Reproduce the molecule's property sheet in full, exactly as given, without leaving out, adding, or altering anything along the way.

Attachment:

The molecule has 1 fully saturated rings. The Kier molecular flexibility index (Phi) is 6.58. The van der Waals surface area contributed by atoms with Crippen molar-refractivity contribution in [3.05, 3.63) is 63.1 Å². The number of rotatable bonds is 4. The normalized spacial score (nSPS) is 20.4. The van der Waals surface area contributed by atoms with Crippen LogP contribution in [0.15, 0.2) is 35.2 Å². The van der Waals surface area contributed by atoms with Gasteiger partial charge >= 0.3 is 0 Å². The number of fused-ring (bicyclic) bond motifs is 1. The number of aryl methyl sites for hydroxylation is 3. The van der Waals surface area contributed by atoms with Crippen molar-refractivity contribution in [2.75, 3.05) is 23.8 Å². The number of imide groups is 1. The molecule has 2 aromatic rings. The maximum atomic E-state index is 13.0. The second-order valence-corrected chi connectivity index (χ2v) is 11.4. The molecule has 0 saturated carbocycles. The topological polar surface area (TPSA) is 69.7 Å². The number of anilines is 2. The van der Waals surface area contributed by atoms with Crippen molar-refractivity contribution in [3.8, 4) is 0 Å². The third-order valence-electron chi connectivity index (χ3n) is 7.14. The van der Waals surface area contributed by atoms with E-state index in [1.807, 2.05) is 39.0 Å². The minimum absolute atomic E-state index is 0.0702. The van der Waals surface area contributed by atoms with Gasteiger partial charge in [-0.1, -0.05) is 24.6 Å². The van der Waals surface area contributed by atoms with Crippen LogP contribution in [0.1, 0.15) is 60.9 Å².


The molecule has 1 fully saturated rings. The Kier molecular flexibility index (Phi) is 6.58. The van der Waals surface area contributed by atoms with Crippen molar-refractivity contribution in [3.05, 3.63) is 63.1 Å². The number of rotatable bonds is 4. The normalized spacial score (nSPS) is 20.4. The van der Waals surface area contributed by atoms with Crippen LogP contribution in [0.15, 0.2) is 35.2 Å². The van der Waals surface area contributed by atoms with Gasteiger partial charge >= 0.3 is 0 Å². The number of fused-ring (bicyclic) bond motifs is 1. The number of aryl methyl sites for hydroxylation is 3. The van der Waals surface area contributed by atoms with Crippen molar-refractivity contribution in [2.75, 3.05) is 23.8 Å². The number of imide groups is 1. The molecule has 2 aromatic rings. The maximum atomic E-state index is 13.0. The second-order valence-corrected chi connectivity index (χ2v) is 11.4. The molecule has 0 saturated carbocycles. The topological polar surface area (TPSA) is 69.7 Å². The number of anilines is 2. The van der Waals surface area contributed by atoms with Crippen molar-refractivity contribution in [3.8, 4) is 0 Å². The third-order valence-electron chi connectivity index (χ3n) is 7.14. The van der Waals surface area contributed by atoms with E-state index in [1.807, 2.05) is 39.0 Å². The minimum absolute atomic E-state index is 0.0702. The van der Waals surface area contributed by atoms with Gasteiger partial charge in [-0.1, -0.05) is 24.6 Å². The van der Waals surface area contributed by atoms with Crippen LogP contribution in [0.1, 0.15) is 60.9 Å².